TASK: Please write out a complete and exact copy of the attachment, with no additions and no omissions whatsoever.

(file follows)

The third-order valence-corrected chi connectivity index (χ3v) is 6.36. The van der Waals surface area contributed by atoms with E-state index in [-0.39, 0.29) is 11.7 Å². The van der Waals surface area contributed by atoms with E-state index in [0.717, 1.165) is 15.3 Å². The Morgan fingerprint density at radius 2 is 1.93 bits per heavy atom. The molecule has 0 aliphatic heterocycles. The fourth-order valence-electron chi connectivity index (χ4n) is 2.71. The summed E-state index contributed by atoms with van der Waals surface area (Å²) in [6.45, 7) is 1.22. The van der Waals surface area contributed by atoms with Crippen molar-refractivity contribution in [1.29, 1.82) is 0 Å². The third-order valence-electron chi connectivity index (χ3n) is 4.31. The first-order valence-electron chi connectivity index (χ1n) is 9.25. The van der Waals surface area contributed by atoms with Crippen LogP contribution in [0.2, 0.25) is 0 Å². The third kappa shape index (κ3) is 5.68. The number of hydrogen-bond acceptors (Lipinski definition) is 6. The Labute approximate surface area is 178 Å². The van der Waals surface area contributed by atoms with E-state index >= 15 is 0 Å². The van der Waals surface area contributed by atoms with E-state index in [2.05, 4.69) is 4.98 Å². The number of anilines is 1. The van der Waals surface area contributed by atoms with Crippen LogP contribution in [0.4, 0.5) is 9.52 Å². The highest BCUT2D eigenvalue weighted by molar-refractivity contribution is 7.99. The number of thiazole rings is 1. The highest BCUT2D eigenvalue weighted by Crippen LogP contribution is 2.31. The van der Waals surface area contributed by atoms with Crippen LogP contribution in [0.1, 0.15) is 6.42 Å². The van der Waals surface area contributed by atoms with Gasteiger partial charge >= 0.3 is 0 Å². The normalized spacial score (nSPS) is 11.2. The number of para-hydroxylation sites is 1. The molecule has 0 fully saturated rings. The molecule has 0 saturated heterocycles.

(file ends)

The third-order valence-corrected chi connectivity index (χ3v) is 6.36. The van der Waals surface area contributed by atoms with E-state index in [-0.39, 0.29) is 11.7 Å². The van der Waals surface area contributed by atoms with E-state index in [0.717, 1.165) is 15.3 Å². The Morgan fingerprint density at radius 2 is 1.93 bits per heavy atom. The molecule has 0 aliphatic heterocycles. The fourth-order valence-electron chi connectivity index (χ4n) is 2.71. The summed E-state index contributed by atoms with van der Waals surface area (Å²) in [6.45, 7) is 1.22. The van der Waals surface area contributed by atoms with Crippen molar-refractivity contribution in [1.29, 1.82) is 0 Å². The third-order valence-electron chi connectivity index (χ3n) is 4.31. The first-order valence-electron chi connectivity index (χ1n) is 9.25. The van der Waals surface area contributed by atoms with Crippen LogP contribution in [0.2, 0.25) is 0 Å². The third kappa shape index (κ3) is 5.68. The number of hydrogen-bond acceptors (Lipinski definition) is 6. The Labute approximate surface area is 178 Å². The van der Waals surface area contributed by atoms with E-state index >= 15 is 0 Å². The van der Waals surface area contributed by atoms with E-state index in [2.05, 4.69) is 4.98 Å². The number of anilines is 1. The van der Waals surface area contributed by atoms with Crippen LogP contribution in [0.4, 0.5) is 9.52 Å². The highest BCUT2D eigenvalue weighted by molar-refractivity contribution is 7.99. The number of thiazole rings is 1. The highest BCUT2D eigenvalue weighted by Crippen LogP contribution is 2.31. The van der Waals surface area contributed by atoms with Crippen LogP contribution in [0.1, 0.15) is 6.42 Å². The van der Waals surface area contributed by atoms with Gasteiger partial charge >= 0.3 is 0 Å². The normalized spacial score (nSPS) is 11.2. The number of para-hydroxylation sites is 1. The molecule has 0 fully saturated rings. The molecule has 0 saturated heterocycles.